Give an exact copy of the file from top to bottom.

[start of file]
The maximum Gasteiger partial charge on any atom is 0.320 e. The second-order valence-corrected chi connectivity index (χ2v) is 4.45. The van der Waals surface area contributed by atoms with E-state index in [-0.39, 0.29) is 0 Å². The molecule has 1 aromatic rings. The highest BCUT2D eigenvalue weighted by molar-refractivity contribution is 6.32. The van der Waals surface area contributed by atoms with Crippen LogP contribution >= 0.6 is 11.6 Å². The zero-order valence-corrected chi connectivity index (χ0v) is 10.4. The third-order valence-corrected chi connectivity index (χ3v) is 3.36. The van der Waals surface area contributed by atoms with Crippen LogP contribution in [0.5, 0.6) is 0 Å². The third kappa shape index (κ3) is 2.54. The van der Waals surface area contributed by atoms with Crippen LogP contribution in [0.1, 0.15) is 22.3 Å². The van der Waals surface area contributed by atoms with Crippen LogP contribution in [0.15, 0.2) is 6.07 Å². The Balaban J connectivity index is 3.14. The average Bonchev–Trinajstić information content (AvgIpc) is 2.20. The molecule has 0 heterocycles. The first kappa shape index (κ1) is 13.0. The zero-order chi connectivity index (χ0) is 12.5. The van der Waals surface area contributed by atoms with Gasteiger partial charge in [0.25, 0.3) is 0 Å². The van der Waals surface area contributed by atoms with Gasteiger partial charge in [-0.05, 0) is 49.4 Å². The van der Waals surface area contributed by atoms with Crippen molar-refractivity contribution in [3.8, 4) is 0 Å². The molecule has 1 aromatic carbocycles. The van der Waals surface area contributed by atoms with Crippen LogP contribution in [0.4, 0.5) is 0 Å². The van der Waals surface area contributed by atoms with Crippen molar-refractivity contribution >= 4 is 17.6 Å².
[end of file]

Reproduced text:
The maximum Gasteiger partial charge on any atom is 0.320 e. The second-order valence-corrected chi connectivity index (χ2v) is 4.45. The van der Waals surface area contributed by atoms with E-state index in [-0.39, 0.29) is 0 Å². The molecule has 1 aromatic rings. The highest BCUT2D eigenvalue weighted by molar-refractivity contribution is 6.32. The van der Waals surface area contributed by atoms with Crippen LogP contribution >= 0.6 is 11.6 Å². The zero-order valence-corrected chi connectivity index (χ0v) is 10.4. The third-order valence-corrected chi connectivity index (χ3v) is 3.36. The van der Waals surface area contributed by atoms with Crippen LogP contribution in [0.5, 0.6) is 0 Å². The third kappa shape index (κ3) is 2.54. The van der Waals surface area contributed by atoms with Crippen LogP contribution in [0.1, 0.15) is 22.3 Å². The van der Waals surface area contributed by atoms with Crippen LogP contribution in [0.15, 0.2) is 6.07 Å². The Balaban J connectivity index is 3.14. The average Bonchev–Trinajstić information content (AvgIpc) is 2.20. The molecule has 0 heterocycles. The first kappa shape index (κ1) is 13.0. The zero-order chi connectivity index (χ0) is 12.5. The van der Waals surface area contributed by atoms with Gasteiger partial charge in [0.25, 0.3) is 0 Å². The van der Waals surface area contributed by atoms with Gasteiger partial charge in [-0.05, 0) is 49.4 Å². The van der Waals surface area contributed by atoms with Crippen molar-refractivity contribution in [3.8, 4) is 0 Å². The molecule has 1 aromatic carbocycles. The van der Waals surface area contributed by atoms with Crippen LogP contribution in [0.4, 0.5) is 0 Å². The van der Waals surface area contributed by atoms with Crippen molar-refractivity contribution >= 4 is 17.6 Å².